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How Your Roof Impacts Your Homeowners Insurance

Your roof is a vital factor in the cost of your homeowners insurance. Properly installing and maintaining a roof with the right materials can keep your policy price reasonable.

shingled roof of house

A roof is one of the most important parts of a house. It's the first line of defense against inclement weather. A leaky roof spells big trouble for the rest of the house.

Because of this, insurance companies place big importance on the roof when assessing a house. It's one of the first factors an insurer analyzes. Your roof's quality and condition plays a big role in how much you pay for homeowners insurance.

This article will cover different roof types, how they impact homeowners insurance premiums and how to save money by updating your roof. 

Why Your Roof Matters for Home Insurance Companies

It's relatively simple. When bad weather hits – be it rain, snow, hail, or wind – your roof takes the brunt of it. If your roof isn't up to the task, that bad weather can make its way into the house. If that happens, your home can suffer severe damage. And that means you will probably need to file a claim.

When you file a claim, you cost your home insurance company money. Insurance companies go through great lengths to assess the risk level of the people they cover. People or homes with high-risk levels are more likely to file a claim. Insurance companies, in turn, charge higher rates to cover them.

In other words, if your roof is faulty, cheap, or plain old, your insurance company believes you are more likely to need to file a claim in the future. That's why they will charge you more for homeowners insurance.

Five Most Common Roof Material Types

There are several different common roof types. Each have varying costs, lifespans, and pros and cons. Some roof materials are ideal for specific climates and regions. These are the six most common roofing materials:

  1. Asphalt shingle: This is the most common roof material. When you picture an 'average house,' it probably has an asphalt shingle roof. It's popular for a few reasons:
    • At about $90 square, it's the most affordable roof material.
    • It's got a life expectancy between 15 to 25 years.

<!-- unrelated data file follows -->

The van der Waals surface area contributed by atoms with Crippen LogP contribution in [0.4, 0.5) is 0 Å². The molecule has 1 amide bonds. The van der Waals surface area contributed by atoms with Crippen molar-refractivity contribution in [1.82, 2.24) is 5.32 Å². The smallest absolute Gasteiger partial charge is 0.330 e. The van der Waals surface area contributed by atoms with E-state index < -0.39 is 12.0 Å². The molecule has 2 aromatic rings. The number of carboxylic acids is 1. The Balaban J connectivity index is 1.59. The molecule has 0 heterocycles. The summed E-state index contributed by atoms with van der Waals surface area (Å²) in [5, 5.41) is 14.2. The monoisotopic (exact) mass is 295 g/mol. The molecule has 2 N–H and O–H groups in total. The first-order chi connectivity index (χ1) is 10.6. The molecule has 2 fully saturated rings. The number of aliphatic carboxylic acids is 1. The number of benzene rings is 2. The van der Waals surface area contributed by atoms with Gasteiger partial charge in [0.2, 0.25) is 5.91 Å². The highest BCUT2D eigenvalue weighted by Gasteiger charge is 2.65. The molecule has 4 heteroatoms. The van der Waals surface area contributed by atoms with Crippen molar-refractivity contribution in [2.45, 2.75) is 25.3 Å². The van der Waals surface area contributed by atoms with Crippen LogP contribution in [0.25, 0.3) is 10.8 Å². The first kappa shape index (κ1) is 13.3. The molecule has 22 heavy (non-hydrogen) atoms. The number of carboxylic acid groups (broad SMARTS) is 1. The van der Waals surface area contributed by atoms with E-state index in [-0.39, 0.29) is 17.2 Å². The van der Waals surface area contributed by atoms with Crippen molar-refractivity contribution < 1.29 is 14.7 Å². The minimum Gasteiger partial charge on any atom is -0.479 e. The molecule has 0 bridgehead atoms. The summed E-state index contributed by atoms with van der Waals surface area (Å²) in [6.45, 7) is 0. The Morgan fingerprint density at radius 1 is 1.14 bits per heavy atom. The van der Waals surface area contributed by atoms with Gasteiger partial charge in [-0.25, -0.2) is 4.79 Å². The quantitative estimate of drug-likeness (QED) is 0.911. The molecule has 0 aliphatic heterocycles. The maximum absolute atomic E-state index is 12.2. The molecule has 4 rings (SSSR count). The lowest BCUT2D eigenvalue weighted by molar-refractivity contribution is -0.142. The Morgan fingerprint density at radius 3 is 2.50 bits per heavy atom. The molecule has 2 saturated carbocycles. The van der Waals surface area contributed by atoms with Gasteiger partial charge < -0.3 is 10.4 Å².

• You can install asphalt shingles over an existing roof
    • Asphalt shingles are fire resistant
    Asphalt shingles may suffer in extremely windy conditions. FEMA recommends that homeowners in high-wind areas use specific installation methods for asphalt shingle roofs.

    Additionally, asphalt shingles aren't great in extremely hot places. That's because asphalt shingles can reach temperatures that are 50 to 60 degrees higher than the ambient temperature. High heat exposure will age the shingles faster than anticipated.

    Your insurance rates probably won't suffer with an asphalt shingle roof. Unless, of course, that roof is old or in bad condition.
  2. Tile: Available in either clay or concrete, tile is a common roofing material. Both clay and concrete tiles offer their own benefits and drawbacks.

    Both tile types are extremely durable and require low maintenance. Their durability and longevity come in part because of their heavy weight. Clay roofs last for about a century, while concrete tiles have a 50-year lifespan. Both tile types can withstand fire, heat, hail, and dangerous wind speeds. But neither is ideal for cold weather climates, as they can freeze and crack.

    Concrete tiles cost between $300 to $500 per square, depending on the quality of the concrete. The cost of clay tiles falls between $800 to $1000 per square, making it one of the most expensive roof types.

    Clay tiles are often chosen for their aesthetic appearance. They're the ideal option for an adobe, Italian, or Spanish style house.

    Clay and concrete tiles can raise your homeowners insurance rates. Since they are expensive, your house's replacement cost will need to reflect it. Due to the significant weight of these tiles, having a structurally sound home is crucial.
  3. Wood shakes: Wood shakes are popular due to their unique appearance. They add a classic look to any house.

    However, wood shakes are a huge liability for insurance companies. They're extremely flammable, unless treated with proper chemicals. Also, they're more susceptible to wind damage than other roof types. Finally, wood is more susceptible to mold.

    Due to their delicate nature, wood shakes require frequent maintenance. With a 15 to 20-year lifespan, they don’t last long either. They cost between $350 to $450 per square, meaning they aren't exactly cheap.

    If your house has a wood shake roof, you're going to pay more for insurance. In some cases, insurers may refuse to cover a house with wood shakes. Your chances of finding coverage improve if the roof has fire retardant coating, but that requires regular touchups.
  4. Slate: Slate roofs are like tile roofs in that they are both expensive and heavy. It cannot be added to a home that isn't built specifically for slate.

    At a cost between $800 to $1600 per square, slate is extremely expensive. Though it's costly, a slate roof can last for a lifetime. It won't require much maintenance, either.

    Due to the high price, slate roofs can bump your home insurance's replacement cost. In addition, the added weight requires a well-built home.
  5. Metal: Metal roofs have several benefits. They're light-weight and durable. Plus, they are both fire and rot resistant. And metal roofs can handle a variety of inclement weather including heavy rain, wind, hail, and snow.

    Insurers know that metal roofs are safe and durable, so don't expect to pay more for your policy. Metal roofs cost about $500 per panel, which adds up. In addition, installing a metal roof is a complex process. There's a lot of room for error, so proper installation is a must. A properly installed metal roof can last a lifetime.

    If you're looking to save energy, metal roofs are excellent in that regard. Metal reflects sunlight, shrinking your air conditioning costs.

Does Insurance Cover Roof Damage?